How to Live Japanese…books that illustrate Japanese philosophy

How to Live Japanese…books that illustrate Japanese philosophy

This article presents a unique point of view about Japan. A country can mean different things to different people but there are some common things that encompass what it means to be Japanese. Indeed, there are various philosophies that are indigenous to the Japanese way of thinking. Maybe we can learn a thing or two about the good life- the Japanese way!

Ikigai

Ikigai refers to your sense of purpose, or meaning in life. It is the reason for being. Ikigai: The Japanese Secret to a Long and Happy Life by Hector Garcia and Francesc Miralles break down the ten rules that can help anyone find their own ikigai. The authors interviewed more than a hundred villagers from the Japanese island of Okinawa, the place that has made ikigai quite popular. It hosts the largest population of centenarians in the world. well, read this one to uncover how to find your sense of purpose, and thereby, live healthier and better! 

The KonMari Method 

Well, this may not really be a traditional Japanese philosophy per se, but Marie Kondo has taken the world by storm with the KonMari method of decluttering. The philosophy of ‘Spark Joy’, also the title of her first book has changed lives. Read more about what we can glean from Kondo here.  It basically is an organising method where you keep things that spark joy for you, and discard the rest. There are rituals surrounding the ‘discarding’ by ‘thanking’ the ‘things’ for having played a role in your life.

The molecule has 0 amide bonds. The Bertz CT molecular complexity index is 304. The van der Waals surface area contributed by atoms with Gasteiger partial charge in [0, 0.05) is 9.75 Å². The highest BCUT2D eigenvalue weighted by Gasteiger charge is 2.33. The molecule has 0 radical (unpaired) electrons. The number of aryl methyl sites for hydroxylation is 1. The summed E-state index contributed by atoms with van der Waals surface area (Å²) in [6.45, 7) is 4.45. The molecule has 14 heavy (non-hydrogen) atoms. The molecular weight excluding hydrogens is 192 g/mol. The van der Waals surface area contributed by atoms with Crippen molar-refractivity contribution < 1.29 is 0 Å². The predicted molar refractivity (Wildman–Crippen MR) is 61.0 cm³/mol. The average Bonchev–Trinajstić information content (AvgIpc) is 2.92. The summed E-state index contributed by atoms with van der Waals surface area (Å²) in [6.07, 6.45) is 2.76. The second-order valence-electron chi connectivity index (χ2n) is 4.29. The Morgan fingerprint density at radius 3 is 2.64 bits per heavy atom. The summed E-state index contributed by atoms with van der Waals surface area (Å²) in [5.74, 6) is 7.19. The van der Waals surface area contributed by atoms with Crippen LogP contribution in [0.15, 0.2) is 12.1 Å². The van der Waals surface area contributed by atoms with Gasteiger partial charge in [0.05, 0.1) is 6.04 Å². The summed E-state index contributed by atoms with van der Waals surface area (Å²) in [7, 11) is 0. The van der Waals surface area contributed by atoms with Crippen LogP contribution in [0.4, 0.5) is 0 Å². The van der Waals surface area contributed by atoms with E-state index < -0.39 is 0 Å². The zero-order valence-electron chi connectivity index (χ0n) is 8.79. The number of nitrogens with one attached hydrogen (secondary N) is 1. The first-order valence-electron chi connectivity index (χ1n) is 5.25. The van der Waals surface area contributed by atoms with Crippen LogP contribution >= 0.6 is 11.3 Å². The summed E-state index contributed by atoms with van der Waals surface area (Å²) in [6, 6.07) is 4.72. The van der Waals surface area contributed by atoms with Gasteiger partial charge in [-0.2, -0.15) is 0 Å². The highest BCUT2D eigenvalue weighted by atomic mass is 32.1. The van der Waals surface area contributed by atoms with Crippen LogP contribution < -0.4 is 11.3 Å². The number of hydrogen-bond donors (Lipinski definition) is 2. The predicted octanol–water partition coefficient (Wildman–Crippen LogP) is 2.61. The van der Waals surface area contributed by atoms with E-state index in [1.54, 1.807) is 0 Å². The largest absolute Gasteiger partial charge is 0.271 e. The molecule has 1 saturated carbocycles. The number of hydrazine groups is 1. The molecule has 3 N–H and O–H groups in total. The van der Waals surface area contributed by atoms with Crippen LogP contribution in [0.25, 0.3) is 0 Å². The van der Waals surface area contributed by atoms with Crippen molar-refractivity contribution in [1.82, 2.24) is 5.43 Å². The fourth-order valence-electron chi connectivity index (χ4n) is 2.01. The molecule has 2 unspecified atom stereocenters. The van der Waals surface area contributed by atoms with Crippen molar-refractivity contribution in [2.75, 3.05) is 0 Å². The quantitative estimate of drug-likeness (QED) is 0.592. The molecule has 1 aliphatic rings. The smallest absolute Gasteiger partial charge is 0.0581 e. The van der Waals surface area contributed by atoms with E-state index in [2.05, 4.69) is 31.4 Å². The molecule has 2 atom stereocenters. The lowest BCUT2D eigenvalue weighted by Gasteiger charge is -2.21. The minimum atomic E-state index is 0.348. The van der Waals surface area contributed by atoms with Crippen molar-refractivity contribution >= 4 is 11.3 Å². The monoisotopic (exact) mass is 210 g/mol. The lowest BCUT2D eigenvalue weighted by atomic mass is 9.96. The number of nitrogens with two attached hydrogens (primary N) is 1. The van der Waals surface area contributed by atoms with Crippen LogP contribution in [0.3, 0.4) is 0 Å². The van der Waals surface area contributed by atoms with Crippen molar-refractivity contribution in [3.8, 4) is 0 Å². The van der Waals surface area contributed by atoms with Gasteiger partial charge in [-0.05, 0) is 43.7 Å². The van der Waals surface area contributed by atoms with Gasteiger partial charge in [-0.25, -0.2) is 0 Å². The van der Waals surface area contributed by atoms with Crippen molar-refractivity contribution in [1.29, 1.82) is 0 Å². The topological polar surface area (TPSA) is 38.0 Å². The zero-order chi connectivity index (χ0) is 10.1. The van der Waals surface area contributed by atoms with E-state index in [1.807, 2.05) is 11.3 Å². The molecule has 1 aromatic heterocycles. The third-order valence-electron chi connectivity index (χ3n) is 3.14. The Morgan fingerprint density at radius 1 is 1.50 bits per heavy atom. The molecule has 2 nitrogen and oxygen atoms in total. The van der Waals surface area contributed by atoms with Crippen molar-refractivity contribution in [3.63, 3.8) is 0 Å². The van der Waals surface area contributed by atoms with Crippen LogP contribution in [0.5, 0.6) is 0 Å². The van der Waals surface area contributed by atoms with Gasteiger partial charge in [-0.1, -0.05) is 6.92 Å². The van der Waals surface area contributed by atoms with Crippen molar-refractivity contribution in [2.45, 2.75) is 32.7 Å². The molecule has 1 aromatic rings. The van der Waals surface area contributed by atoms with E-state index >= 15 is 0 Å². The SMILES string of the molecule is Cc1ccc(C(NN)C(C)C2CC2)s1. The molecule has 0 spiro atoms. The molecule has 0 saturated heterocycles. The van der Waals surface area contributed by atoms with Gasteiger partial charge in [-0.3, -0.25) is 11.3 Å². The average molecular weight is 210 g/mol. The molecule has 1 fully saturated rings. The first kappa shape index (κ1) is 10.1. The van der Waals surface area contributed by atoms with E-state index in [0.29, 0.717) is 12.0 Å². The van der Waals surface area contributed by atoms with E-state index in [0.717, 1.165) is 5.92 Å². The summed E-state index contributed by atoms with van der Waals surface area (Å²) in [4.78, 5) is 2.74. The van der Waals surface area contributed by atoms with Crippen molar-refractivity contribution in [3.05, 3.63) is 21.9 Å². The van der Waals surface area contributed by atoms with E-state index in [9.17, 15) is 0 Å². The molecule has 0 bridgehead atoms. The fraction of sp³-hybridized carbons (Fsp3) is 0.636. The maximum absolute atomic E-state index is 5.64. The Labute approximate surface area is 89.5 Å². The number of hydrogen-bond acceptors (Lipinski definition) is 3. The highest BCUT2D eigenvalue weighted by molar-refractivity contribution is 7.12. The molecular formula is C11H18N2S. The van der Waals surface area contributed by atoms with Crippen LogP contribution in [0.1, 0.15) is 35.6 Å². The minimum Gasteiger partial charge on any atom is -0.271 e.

Wabi-Sabi 

Wabi-Sabi is an ancient Japanese philosophy focused on accepting the imperfect and transient nature of life. The concept has its roots in the traditional Japanese tea ceremony. The aesthetic of wabi-sabi pervades art, architecture, fashion and many areas of life. 

Forest bathing 

The very term itself brings forth rushes of images of being literary bathed in nature’s bounty! Shinrin-yoku is the Japanese term that means “taking in the forest atmosphere” or “forest bathing.” Developed in Japan during the 1980s, it has found application in many therapies. There is also a huge body of scientific research that supports this school of thought. Even merely visiting a place where nature is paramount and relaxing or walking about there, can lead to several restorative benefits. 

An inherent Japanese philosophy of life pervades the most basic of things. There are many beautiful Japanese concepts that can teach us a thing or two about life and living. Some books in fact, talk about a general “Japanese” way of live. For example, the book, Japonisme: Ikigai, Forest Bathing, Wabi-Sabi and more by Erin Longhurst talks about all these concepts together. Another book, part-memoir, part exploration of life in Japan, is the recently released “Autumn Light” by Pico Iyer. In this book, he explores the season of Autumn, and the beauty thereof of endings…read the review of this beautifully written book here. While it takes you down through the memoir path, the Japanese way of life is a running theme throughout. 

Even a short visit to Japan can show you these philosophies in practice. If not, you could always pick a book or two from this list! 

Dhanishta Shah
 

Dhanishta Shah

Dhanishta is a freelance writer, going strong on a quest to explore a variety of topics and avenues for generating purposeful content. A self-confessed bibliophile, she is the Founder of Bookedforlife.
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